By Nicole Rivard 

On July 20, members of the Climate Forests Campaign—a coalition of more than 120 organizations, including Friends of Animals—delivered comments to the D.C. offices of the Department of Agriculture calling on the U.S. Forest Service to enact a rule that protects mature and old-growth forests from being chopped down.  

In April, the agency issued a rulemaking proposal to improve the climate resilience of federally managed forests. The public comment period on the proposal, now closed, attracted more than half a million comments.  

“The future has now become the present, and the climate crisis is more than just a significant challenge to be considered, but rather an unavoidable reality that must be addressed with immediacy,” said Rob Huss, senior staff attorney for FoA’s Wildlife Law Program. “The forests are the lungs of the earth and play a critical and irreplaceable role in ecological health, biodiversity and carbon storage to combat climate change. Rules that authorize logging of forest land will result in the removal of countless mature and old-growth trees, damaging forests and eliminating a critical source of carbon capture and storage, which cannot be replaced without decades and even centuries of growth.” 

Logging accelerates climate change 

The Biden administration released its “Mature and Old-Growth Forest Report” in April, defining what they are and establishing the first ever inventory of those forests, as required by an executive order the President signed on Earth Day 2022.  

The White House had directed the Forest Service and Bureau of Land Management to inventory and conserve old-growth forests on federal land and to implement policies to address threats facing forests. The initial inventory has identified more than 32 million acres of old-growth and around 80 million acres of mature forest across 200 types of forests. The age used to determine what counts as old growth varies by tree species—from 80 years for gambel oaks to 300 years for bristlecone pines.  

Despite the directive and perhaps in defiance of it, the Forest Service continues to chop down our most effective natural solution to climate change—in our national forests on public lands. Nearly 370,000 acres of mature and old-growth trees in 22 national forests are currently on the chopping block.  

Logging releases three times more carbon per acre into the atmosphere than forest fires. Mature and old-growth trees burn less and withstand fire better than younger trees. Newly planted trees seedlings emit more carbon than they take in for the first 20 to 40 years, before their carbon-removal prowess takes over.  

“We don’t have decades to wait for seedlings to grow up to replace the work the mature trees do now that are being logged,” FoA’s Huss added. “Friends of Animals encourages the Forest Service to adopt rules that emphasize protecting and preserving these forests through methods that do not include logging, prescribed burns or other methods of management in which healthy forests are thinned or decreased in density for the purported health of the forest and ecosystem,” Huss added.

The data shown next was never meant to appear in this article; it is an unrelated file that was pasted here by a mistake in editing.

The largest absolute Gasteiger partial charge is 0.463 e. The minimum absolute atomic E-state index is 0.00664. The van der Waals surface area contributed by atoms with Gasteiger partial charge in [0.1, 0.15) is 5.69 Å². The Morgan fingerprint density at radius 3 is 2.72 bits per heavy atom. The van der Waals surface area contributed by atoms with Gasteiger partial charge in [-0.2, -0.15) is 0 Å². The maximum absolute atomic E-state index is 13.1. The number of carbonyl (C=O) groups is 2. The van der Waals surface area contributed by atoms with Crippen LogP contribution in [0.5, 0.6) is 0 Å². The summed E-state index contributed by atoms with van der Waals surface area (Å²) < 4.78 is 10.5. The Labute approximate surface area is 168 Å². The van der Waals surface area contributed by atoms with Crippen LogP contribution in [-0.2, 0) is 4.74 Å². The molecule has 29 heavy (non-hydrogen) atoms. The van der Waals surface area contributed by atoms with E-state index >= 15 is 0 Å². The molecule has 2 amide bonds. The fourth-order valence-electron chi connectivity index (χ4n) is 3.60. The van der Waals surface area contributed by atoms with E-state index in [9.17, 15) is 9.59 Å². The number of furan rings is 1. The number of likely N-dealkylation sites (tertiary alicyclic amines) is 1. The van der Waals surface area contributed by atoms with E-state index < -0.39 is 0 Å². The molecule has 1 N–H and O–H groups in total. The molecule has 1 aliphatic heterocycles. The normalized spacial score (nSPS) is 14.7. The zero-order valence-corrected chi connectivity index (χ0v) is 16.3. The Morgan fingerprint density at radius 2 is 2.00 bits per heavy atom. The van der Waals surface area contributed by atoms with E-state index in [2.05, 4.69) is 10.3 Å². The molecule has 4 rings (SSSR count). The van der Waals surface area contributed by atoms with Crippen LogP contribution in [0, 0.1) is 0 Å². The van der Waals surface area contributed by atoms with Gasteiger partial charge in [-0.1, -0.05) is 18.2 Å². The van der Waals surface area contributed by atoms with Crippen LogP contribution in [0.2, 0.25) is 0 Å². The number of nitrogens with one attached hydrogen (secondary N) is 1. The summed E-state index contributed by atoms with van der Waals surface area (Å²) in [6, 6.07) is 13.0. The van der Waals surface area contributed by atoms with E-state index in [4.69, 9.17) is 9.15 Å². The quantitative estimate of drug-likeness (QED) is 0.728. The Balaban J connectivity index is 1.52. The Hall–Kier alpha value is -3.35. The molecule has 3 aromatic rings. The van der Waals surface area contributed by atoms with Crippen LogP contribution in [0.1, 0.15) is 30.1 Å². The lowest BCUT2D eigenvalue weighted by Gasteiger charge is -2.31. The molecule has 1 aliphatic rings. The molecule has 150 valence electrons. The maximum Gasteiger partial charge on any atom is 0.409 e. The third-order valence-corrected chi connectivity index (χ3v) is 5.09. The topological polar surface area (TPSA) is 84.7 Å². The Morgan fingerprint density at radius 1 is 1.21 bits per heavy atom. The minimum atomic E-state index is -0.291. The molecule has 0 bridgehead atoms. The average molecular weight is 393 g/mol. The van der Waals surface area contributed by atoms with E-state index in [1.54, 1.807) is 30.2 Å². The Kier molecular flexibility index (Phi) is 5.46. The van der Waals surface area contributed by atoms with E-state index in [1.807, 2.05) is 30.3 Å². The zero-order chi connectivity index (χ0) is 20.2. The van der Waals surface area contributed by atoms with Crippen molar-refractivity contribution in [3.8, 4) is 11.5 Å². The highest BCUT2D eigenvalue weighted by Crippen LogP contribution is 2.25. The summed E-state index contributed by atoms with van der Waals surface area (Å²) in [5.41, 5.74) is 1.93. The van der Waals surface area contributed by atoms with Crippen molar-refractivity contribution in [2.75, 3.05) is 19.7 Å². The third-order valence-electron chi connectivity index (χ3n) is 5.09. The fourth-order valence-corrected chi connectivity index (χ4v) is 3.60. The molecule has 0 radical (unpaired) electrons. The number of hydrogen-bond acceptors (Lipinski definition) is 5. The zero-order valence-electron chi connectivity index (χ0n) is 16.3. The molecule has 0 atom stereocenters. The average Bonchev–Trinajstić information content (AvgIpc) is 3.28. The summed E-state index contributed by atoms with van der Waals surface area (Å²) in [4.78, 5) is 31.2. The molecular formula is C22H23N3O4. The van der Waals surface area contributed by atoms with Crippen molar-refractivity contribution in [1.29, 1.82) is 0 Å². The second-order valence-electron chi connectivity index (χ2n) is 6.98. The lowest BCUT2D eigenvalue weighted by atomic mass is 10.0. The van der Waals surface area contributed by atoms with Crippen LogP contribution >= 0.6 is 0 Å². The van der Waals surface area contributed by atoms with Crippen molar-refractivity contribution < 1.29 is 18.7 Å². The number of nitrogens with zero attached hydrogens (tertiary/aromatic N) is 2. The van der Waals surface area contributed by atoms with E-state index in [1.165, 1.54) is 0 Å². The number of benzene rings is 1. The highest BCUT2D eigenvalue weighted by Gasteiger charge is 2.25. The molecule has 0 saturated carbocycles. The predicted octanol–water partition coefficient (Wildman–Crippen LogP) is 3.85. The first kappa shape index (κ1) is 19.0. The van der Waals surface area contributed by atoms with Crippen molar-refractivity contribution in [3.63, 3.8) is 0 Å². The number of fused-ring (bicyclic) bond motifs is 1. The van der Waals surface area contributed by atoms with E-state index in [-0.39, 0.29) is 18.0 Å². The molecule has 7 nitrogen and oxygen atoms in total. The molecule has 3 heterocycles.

Essential wildlife habitat 

FoA’s comments point out that logging wreaks havoc with animals’ ability to survive because it disrupts their movement, creates sound pollution that can cause stress and limit communication between individuals, removes cover and introduces humans to the secluded areas the animals enjoy and need. An example is the woodland caribou, found in the North American west in the U.S. and Canada. Due to increased logging, the last known member of the species to habitually cross into the U.S. from Canada was removed by scientists for conservation purposes in 2019. 

Pinyon and juniper woodlands are the most abundant forest type in the federally managed inventory of mature and old-growth forests, with nine million acres of old-growth pinyon-juniper across BLM and Forest Service lands and an additional 14 million acres of mature pinyon-juniper.  The BLM and U.S. Forest Service define old-growth pinyon and juniper woodlands to be 150-250 years old, depending on site productivity, the geographic location and other factors. Some juniper trees can exceed ages of 1,500 years, and pinyon trees more than 900 years.  

These ecosystems provide habitat for ferruginous hawk, juniper titmouse, mountain bluebird, American kestrel, blackthroated gray warbler, dusky flycatcher, fringed myotis, pallid bat, white-tailed antelope squirrels, Apache pocket mice, desert woodrats, kit foxes, ringtails, white-backed hog-nosed skunks, northern sagebrush lizard and dozens more. Additionally, pinyon and juniper woodlands are important habitat for mule deer, elk, pronghorn and white-tailed deer.  

Low elevation forests such as pinyon and juniper woodlands provide critical habitat connectivity that supports seasonal migration patterns of big game species. Pinyon jays live in pinyon trees year-round and can facilitate dispersal of seeds for pinyon pine regeneration. Long-term drought, climate change and habitat loss pose a significant threat to Pinyon jay populations.  

“You couldn’t not think about the climate crisis in early June as a haze and odor of burning wood from wildfires in Canada blanketed Connecticut. Getting air quality alerts and hearing that smoke from the fires was elevating fine particle pollution that could impact our lungs and heart, cause breathing problems and aggravate asthma, was alarming,” said Priscilla Feral, president of Friends of Animals. 

“Not to mention you can’t pick up a newspaper without seeing headlines about unprecedented heat waves, extreme flooding and other results of a planet on the brink. Two months of rain recently fell in only two days in Vermont. The Forest Service needs to wake up. Its role is pivotal in determining the impact of climate change on our fate, the planet’s and all the creatures who we share it with.”